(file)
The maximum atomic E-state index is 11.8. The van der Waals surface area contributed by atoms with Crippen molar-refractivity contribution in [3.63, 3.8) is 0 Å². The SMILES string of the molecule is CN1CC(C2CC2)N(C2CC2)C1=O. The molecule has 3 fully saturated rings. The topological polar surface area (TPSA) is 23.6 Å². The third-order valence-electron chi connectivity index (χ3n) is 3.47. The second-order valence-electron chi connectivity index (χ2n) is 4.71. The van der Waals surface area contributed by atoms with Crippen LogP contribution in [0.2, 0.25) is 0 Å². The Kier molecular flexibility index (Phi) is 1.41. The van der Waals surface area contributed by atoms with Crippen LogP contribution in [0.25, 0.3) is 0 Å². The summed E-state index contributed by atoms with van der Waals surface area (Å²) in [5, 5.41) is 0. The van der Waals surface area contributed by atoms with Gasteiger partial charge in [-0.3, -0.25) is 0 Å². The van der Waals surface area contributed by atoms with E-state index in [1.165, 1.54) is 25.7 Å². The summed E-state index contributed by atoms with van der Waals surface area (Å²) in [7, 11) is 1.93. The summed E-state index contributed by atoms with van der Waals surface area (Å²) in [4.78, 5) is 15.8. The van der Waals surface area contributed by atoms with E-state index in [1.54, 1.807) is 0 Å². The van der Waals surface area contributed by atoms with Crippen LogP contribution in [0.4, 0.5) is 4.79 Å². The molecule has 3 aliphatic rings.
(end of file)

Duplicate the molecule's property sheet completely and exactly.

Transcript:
The maximum atomic E-state index is 11.8. The van der Waals surface area contributed by atoms with Crippen molar-refractivity contribution in [3.63, 3.8) is 0 Å². The SMILES string of the molecule is CN1CC(C2CC2)N(C2CC2)C1=O. The molecule has 3 fully saturated rings. The topological polar surface area (TPSA) is 23.6 Å². The third-order valence-electron chi connectivity index (χ3n) is 3.47. The second-order valence-electron chi connectivity index (χ2n) is 4.71. The van der Waals surface area contributed by atoms with Crippen LogP contribution in [0.2, 0.25) is 0 Å². The Kier molecular flexibility index (Phi) is 1.41. The van der Waals surface area contributed by atoms with Crippen LogP contribution in [0.25, 0.3) is 0 Å². The summed E-state index contributed by atoms with van der Waals surface area (Å²) in [5, 5.41) is 0. The van der Waals surface area contributed by atoms with Gasteiger partial charge in [-0.3, -0.25) is 0 Å². The van der Waals surface area contributed by atoms with E-state index in [1.165, 1.54) is 25.7 Å². The summed E-state index contributed by atoms with van der Waals surface area (Å²) in [7, 11) is 1.93. The summed E-state index contributed by atoms with van der Waals surface area (Å²) in [4.78, 5) is 15.8. The van der Waals surface area contributed by atoms with E-state index in [1.54, 1.807) is 0 Å². The van der Waals surface area contributed by atoms with Crippen LogP contribution in [0.4, 0.5) is 4.79 Å². The molecule has 3 aliphatic rings.